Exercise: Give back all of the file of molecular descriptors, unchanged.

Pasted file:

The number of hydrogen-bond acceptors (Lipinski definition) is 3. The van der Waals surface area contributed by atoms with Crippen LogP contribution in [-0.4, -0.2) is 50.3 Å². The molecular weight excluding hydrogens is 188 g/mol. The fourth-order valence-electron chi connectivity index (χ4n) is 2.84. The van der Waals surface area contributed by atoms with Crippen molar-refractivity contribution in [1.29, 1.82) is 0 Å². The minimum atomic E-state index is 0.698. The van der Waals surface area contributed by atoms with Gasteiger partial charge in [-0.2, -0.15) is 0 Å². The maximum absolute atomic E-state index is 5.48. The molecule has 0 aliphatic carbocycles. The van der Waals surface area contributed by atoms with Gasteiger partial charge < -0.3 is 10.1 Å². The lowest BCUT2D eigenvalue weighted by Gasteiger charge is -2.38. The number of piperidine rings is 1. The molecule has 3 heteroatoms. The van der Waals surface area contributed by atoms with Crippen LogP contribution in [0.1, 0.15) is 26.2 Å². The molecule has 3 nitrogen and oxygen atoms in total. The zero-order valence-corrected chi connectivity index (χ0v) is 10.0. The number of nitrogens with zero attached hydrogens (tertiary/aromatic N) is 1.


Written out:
The number of hydrogen-bond acceptors (Lipinski definition) is 3. The van der Waals surface area contributed by atoms with Crippen LogP contribution in [-0.4, -0.2) is 50.3 Å². The molecular weight excluding hydrogens is 188 g/mol. The fourth-order valence-electron chi connectivity index (χ4n) is 2.84. The van der Waals surface area contributed by atoms with Crippen molar-refractivity contribution in [1.29, 1.82) is 0 Å². The minimum atomic E-state index is 0.698. The van der Waals surface area contributed by atoms with Gasteiger partial charge in [-0.2, -0.15) is 0 Å². The maximum absolute atomic E-state index is 5.48. The molecule has 0 aliphatic carbocycles. The van der Waals surface area contributed by atoms with Gasteiger partial charge < -0.3 is 10.1 Å². The lowest BCUT2D eigenvalue weighted by Gasteiger charge is -2.38. The number of piperidine rings is 1. The molecule has 3 heteroatoms. The van der Waals surface area contributed by atoms with Crippen LogP contribution in [0.1, 0.15) is 26.2 Å². The molecule has 3 nitrogen and oxygen atoms in total. The zero-order valence-corrected chi connectivity index (χ0v) is 10.0. The number of nitrogens with zero attached hydrogens (tertiary/aromatic N) is 1.